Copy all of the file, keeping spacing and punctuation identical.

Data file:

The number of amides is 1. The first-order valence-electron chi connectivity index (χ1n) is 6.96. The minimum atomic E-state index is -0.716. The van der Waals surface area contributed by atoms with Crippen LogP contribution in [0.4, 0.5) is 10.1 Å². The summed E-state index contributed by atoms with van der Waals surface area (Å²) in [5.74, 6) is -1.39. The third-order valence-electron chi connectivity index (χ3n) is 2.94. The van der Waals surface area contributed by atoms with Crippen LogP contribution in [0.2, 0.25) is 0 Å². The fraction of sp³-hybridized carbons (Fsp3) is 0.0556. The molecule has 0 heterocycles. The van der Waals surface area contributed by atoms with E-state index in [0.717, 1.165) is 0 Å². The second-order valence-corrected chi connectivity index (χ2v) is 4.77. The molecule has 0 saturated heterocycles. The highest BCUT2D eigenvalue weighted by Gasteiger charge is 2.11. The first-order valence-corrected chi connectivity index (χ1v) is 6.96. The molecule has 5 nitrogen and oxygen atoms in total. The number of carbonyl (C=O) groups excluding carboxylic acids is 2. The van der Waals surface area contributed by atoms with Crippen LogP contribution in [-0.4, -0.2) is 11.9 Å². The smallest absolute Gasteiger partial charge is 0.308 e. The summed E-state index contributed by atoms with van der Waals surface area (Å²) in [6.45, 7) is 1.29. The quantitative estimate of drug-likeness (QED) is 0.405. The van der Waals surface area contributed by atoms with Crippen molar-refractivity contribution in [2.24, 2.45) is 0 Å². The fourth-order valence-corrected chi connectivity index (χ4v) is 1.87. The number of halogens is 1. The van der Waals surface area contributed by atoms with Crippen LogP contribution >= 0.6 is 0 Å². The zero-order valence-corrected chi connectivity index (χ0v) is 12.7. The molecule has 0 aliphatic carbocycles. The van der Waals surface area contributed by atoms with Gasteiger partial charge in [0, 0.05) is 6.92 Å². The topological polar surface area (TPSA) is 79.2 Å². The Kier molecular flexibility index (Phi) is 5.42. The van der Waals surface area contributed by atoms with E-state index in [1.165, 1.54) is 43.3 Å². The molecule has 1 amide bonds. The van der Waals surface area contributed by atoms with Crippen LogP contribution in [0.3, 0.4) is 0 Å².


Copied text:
The number of amides is 1. The first-order valence-electron chi connectivity index (χ1n) is 6.96. The minimum atomic E-state index is -0.716. The van der Waals surface area contributed by atoms with Crippen LogP contribution in [0.4, 0.5) is 10.1 Å². The summed E-state index contributed by atoms with van der Waals surface area (Å²) in [5.74, 6) is -1.39. The third-order valence-electron chi connectivity index (χ3n) is 2.94. The van der Waals surface area contributed by atoms with Crippen LogP contribution in [0.2, 0.25) is 0 Å². The fraction of sp³-hybridized carbons (Fsp3) is 0.0556. The molecule has 0 heterocycles. The van der Waals surface area contributed by atoms with E-state index in [0.717, 1.165) is 0 Å². The second-order valence-corrected chi connectivity index (χ2v) is 4.77. The molecule has 0 saturated heterocycles. The highest BCUT2D eigenvalue weighted by Gasteiger charge is 2.11. The first-order valence-corrected chi connectivity index (χ1v) is 6.96. The molecule has 5 nitrogen and oxygen atoms in total. The number of carbonyl (C=O) groups excluding carboxylic acids is 2. The van der Waals surface area contributed by atoms with Crippen LogP contribution in [-0.4, -0.2) is 11.9 Å². The smallest absolute Gasteiger partial charge is 0.308 e. The summed E-state index contributed by atoms with van der Waals surface area (Å²) in [6.45, 7) is 1.29. The quantitative estimate of drug-likeness (QED) is 0.405. The van der Waals surface area contributed by atoms with Crippen molar-refractivity contribution in [2.24, 2.45) is 0 Å². The fourth-order valence-corrected chi connectivity index (χ4v) is 1.87. The number of halogens is 1. The van der Waals surface area contributed by atoms with Crippen LogP contribution >= 0.6 is 0 Å². The zero-order valence-corrected chi connectivity index (χ0v) is 12.7. The molecule has 0 aliphatic carbocycles. The van der Waals surface area contributed by atoms with Gasteiger partial charge in [0, 0.05) is 6.92 Å². The topological polar surface area (TPSA) is 79.2 Å². The Kier molecular flexibility index (Phi) is 5.42. The van der Waals surface area contributed by atoms with E-state index in [1.165, 1.54) is 43.3 Å². The molecule has 1 amide bonds. The van der Waals surface area contributed by atoms with Crippen LogP contribution in [0.3, 0.4) is 0 Å².